Kenyan wind energy displaces and harms indigenous peoples

Industrial-scale renewable energy development is rapidly displacing Kenya’s indigenous peoples from their ancestral lands to make room for project development. The 310 megawatt Lake Turkana wind energy facility located in Marsabit County, Kenya is one such example.

Africa Uncensored, an independent investigative media house in Kenya produced The forgotten struggle of Kenyan indigenous people: Lake Turkana Wind Project, which explains how a pastoral village was relocated a kilometer away to make way for an access road to the project turbines.

Google earned international acclaim in 2015 when news of its agreement to acquire a 12.5% stake in the nearly $700 million facility hit the press. At the time, Google boasted that it was “investing in clean energy projects like Lake Turkana because they make business sense and can help accelerate the deployment of renewable energy.” The search giant was undeterred when, in late 2015, Google shareholders expressed concerns in a letter to the Google’s CEO regrading “violence, displacement, and environmental destruction associated with the Lake Turkana wind power project.”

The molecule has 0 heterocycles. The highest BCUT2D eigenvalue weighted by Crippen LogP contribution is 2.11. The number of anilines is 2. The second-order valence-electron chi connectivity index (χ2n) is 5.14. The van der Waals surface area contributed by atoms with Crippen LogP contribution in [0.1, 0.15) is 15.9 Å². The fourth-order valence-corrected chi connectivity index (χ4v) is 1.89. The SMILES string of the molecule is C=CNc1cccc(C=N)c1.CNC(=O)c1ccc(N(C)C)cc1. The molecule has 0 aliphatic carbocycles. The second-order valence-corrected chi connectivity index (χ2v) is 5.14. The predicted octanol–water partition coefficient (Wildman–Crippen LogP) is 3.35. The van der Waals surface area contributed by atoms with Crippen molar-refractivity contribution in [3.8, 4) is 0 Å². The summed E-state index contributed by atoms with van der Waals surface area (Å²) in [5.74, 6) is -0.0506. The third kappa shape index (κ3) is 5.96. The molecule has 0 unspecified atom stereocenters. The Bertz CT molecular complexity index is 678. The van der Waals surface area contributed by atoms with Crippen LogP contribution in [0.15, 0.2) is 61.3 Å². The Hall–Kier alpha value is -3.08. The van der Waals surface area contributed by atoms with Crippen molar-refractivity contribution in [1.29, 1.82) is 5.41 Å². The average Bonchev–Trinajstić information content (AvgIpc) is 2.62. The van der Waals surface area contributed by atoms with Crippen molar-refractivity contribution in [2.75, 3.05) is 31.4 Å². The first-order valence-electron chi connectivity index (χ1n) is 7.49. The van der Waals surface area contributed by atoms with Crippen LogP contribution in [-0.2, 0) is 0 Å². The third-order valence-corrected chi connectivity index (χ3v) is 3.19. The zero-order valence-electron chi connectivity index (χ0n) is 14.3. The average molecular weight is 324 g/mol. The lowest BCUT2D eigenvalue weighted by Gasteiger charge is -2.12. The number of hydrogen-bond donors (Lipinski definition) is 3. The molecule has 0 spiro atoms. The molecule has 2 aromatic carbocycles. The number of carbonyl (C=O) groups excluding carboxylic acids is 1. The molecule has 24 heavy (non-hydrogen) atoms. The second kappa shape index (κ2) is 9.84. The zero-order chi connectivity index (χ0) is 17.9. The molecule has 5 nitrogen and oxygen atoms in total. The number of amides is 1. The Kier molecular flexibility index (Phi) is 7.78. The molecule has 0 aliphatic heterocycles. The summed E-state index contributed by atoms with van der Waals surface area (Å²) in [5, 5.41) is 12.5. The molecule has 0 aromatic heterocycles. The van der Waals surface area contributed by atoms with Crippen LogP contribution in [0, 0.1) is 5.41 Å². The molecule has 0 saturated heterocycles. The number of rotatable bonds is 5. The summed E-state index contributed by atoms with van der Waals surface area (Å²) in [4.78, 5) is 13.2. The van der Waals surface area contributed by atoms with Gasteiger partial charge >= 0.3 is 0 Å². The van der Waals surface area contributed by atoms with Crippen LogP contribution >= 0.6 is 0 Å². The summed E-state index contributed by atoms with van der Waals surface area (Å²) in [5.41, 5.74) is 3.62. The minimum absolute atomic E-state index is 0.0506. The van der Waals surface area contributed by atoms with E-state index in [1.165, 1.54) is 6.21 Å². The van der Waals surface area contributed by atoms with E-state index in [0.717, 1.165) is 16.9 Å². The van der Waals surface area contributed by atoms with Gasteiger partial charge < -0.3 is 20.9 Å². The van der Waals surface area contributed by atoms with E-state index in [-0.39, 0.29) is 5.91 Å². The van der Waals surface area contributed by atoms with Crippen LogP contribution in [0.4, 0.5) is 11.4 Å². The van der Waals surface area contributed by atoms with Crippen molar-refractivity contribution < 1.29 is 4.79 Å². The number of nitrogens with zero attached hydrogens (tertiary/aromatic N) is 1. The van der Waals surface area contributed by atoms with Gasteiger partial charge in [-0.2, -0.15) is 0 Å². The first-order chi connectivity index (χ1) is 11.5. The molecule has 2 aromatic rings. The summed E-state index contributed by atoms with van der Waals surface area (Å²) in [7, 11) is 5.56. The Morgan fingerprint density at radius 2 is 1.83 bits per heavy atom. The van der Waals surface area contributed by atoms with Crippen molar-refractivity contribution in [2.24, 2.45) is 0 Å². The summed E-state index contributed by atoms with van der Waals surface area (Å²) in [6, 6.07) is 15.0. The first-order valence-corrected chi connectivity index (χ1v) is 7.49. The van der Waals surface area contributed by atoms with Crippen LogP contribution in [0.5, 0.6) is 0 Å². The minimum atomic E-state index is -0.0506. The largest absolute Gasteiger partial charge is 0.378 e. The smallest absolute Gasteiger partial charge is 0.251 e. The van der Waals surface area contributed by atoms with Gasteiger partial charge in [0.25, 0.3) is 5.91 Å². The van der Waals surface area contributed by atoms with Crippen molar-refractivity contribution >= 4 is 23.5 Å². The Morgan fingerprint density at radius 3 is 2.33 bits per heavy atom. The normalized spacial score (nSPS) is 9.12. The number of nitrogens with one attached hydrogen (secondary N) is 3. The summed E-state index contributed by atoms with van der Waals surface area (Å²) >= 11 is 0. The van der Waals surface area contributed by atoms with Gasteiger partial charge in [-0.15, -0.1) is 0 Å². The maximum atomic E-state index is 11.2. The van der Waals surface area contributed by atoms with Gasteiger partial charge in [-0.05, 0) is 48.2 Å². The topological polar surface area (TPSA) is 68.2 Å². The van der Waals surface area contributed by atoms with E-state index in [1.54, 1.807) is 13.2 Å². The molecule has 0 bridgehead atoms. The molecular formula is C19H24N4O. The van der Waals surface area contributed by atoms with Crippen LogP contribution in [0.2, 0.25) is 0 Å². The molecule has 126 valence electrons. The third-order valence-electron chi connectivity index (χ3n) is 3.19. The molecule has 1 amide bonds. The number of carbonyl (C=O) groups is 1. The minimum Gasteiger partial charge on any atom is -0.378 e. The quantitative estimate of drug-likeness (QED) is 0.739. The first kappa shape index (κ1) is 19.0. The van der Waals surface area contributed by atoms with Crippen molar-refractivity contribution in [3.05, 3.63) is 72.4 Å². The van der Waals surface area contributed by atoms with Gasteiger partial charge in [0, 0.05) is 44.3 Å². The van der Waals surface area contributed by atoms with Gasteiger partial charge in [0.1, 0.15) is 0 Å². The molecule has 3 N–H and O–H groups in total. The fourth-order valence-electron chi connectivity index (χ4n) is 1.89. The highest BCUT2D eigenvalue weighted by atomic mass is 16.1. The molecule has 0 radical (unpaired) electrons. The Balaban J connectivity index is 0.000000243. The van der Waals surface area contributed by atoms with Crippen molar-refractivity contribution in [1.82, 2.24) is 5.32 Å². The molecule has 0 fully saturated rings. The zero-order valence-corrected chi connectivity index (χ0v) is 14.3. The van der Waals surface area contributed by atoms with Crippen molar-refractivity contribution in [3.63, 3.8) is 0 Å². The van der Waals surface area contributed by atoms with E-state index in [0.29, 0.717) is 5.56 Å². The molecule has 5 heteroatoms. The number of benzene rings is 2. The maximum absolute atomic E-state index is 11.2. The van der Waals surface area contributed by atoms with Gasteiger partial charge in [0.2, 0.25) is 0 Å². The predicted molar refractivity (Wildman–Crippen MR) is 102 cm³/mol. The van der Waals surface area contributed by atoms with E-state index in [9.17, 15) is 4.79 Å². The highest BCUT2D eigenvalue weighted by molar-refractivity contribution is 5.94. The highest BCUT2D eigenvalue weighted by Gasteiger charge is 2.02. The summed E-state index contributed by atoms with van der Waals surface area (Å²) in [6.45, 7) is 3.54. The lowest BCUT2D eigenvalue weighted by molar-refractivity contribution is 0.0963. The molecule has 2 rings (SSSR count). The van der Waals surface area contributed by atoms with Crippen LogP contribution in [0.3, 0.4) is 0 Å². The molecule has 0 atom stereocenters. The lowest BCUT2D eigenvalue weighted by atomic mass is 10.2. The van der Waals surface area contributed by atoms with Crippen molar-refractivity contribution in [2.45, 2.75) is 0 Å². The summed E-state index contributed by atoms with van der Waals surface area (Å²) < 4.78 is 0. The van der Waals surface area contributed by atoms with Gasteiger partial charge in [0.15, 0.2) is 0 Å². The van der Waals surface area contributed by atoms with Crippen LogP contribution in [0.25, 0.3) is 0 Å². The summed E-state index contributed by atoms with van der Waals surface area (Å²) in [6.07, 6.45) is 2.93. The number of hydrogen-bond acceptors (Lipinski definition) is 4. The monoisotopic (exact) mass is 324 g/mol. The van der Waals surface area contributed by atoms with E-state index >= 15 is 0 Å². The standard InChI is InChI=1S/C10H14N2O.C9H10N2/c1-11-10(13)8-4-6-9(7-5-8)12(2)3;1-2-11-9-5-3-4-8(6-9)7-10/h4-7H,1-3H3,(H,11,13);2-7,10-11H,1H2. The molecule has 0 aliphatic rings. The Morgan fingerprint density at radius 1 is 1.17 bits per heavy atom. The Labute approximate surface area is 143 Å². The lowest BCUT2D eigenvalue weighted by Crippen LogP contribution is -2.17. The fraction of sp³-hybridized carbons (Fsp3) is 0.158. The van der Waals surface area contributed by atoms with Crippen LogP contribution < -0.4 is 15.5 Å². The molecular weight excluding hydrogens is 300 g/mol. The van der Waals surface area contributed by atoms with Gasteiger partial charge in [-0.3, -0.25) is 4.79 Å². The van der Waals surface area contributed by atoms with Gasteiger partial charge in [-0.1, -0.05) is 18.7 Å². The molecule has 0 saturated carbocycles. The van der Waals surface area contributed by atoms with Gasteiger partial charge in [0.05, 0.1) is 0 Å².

The letter was ignored.

In late 2019, Google announced it would be abandoning its share of the Lake Turkana wind facility due to delays in constructing the 428 kilometer transmission line. There is no public information to suggest Google’s decision was based on anything other than financial. Meanwhile, the consortium of investors, including Vestas who supplied the 365 turbines for the site, continue to promote the narrative that the project brought wealth and jobs to the area. That narrative is belied by the facts on the ground.

The harmful societal impacts of the Lake Turkana facility are devastating and likely permanent. In March 2020, ISS Today reported how “[n]umerous unskilled youth employed as construction labourers now find it hard to resume their pastoralist lifestyles in the quest for a false promise of urbanisation. They have turned to drug abuse and crime. Young women and school-going girls have dropped out of school to become sex workers to earn money from project workers.”

WECC is committed to raising public awareness over the community and environmental harms resulting from a blind push to construct renewable energy.